In the Disney animated classic Fantasia, we were meant to be the most terrified by the segment featuring Mussorgsky’s “Night on Bald Mountain,” with its endless stream of dancing spirits risen from their graves. Balderdash. The most terrifying story was earlier in the film. We were fooled because it starred the plucky Mickey Mouse as The Sorcerer’s Apprentice.

What was so terrifying about a bunch of dancing brooms and buckets? What wasn’t terrifying? When we meet him, Apprentice Mickey is stuck with a neverending rotation of menial, manual tasks. Sweep, sweep, sweep. Fetch, fetch, fetch. So Mickey does what any good engineer with a devops inclination woud do: he tries to automate. However, also like any novice engineer without a strong mentor to peer review his pull requests, Mickey creates a fork broom bomb, with his marching brooms flooding the tower. (Furthering the broken culture where he works, his boss, aka The Sorcerer, then gets angry at him. And even then, he probably still doesn’t help mentor Mickey, let alone pay down any of their technical debt.)

One of the hallmarks of a good, strong devops culture is the constant drive towards more and better automation of what were, to varying degrees, manual processes. Performing releases by hand. Manually invoking scripts when cued by an alert. Configuring software or infrastruture via graphical user interfaces. An ever-growing number of tools and services aimed at devops engineers and organizations are driving and driven by the empowerment of automation and the automation of empowerment. And, like all software, and also like many companies saying that they are “now doing DevOps,” some of these offerings deliver on the devops promise better than others.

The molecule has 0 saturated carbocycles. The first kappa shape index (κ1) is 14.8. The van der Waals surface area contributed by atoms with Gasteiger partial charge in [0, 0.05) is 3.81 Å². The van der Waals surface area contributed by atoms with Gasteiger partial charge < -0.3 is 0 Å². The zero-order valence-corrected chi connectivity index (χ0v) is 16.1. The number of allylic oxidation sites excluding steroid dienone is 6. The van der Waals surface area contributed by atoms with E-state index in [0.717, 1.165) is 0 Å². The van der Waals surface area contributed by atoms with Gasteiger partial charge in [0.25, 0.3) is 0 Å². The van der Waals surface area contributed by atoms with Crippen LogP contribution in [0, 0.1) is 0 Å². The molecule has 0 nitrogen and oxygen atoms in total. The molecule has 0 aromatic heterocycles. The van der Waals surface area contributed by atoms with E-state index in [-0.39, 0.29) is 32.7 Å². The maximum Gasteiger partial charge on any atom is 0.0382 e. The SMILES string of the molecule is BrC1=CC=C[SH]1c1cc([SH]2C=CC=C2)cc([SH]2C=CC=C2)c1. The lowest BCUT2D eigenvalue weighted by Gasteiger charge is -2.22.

Maybe you’ve heard the term “code smell,” referring to what may seem like small, cosmetic flaws or questionable decisions in source code, but which are usually indicative of deeper, more serious issues, kind of like traces of digital comorbidity. Similar watermarks can often be found in services that are marketed to devops teams. Some real-world examples:

  • the SaaS is only configurable via a graphical UI
  • the Linux server-side agent is written in JavaScript (you want me to run what on my production servers?)
  • the (rapidly mutating) version numbers of the (again, you’re asking me to run what on my production servers?) agent are hardcoded in the agent’s configuration file
  • the public API makes backward-incompatible changes on a very frequent cadence

Cads Oakley suggests the term “operational whiffs” to cover the analogous markers in devops tools, because it’s a thing. While symptoms like the ones listed above may not always cause issues, they can be indicative of much deeper issues in the producers of the tools: a lack of true understanding of or empathy for devops practitioners. They can create workflows that are not intuitive or native to devops practice; unnecessary pain at upgrade time because of constant backwards-incompatible changes that also require updating any internal automation; and, at worst, a lack of respect for their customer’s time. All of this amounts to creating work and friction for the devops teams the tools are supposed to be helping.

How can software companies trying to sell to devops teams avoid these issues, and create devops-native tooling?

  • Dogfood your tool or service internally. Run it the way a customer would and note any pain points that require human intervention
  • Listen to customer feedback, not just the direct comments, but also the soft signals. “Well, after I edited that file and did this other stuff, it started to work…” And make sure those messages pass from your Customer Success team to the Product and Engineering teams as actionable items, if possible. (For every one of those comments you hear, there are probably a thousand being said under someone’s breath, bookended by expletives.)
  • Hire experienced devops engineers, and more importantly, listen to them

A product can have all the required bullet-point marketing features for its class in the devops tool ecosystem, but if it’s a pain in the ass to configure and maintain, well, then it doesn’t really have all the required features. Eventually, those are the tools most likely to get optimized out in the sweep of iterative improvement of devops momentum.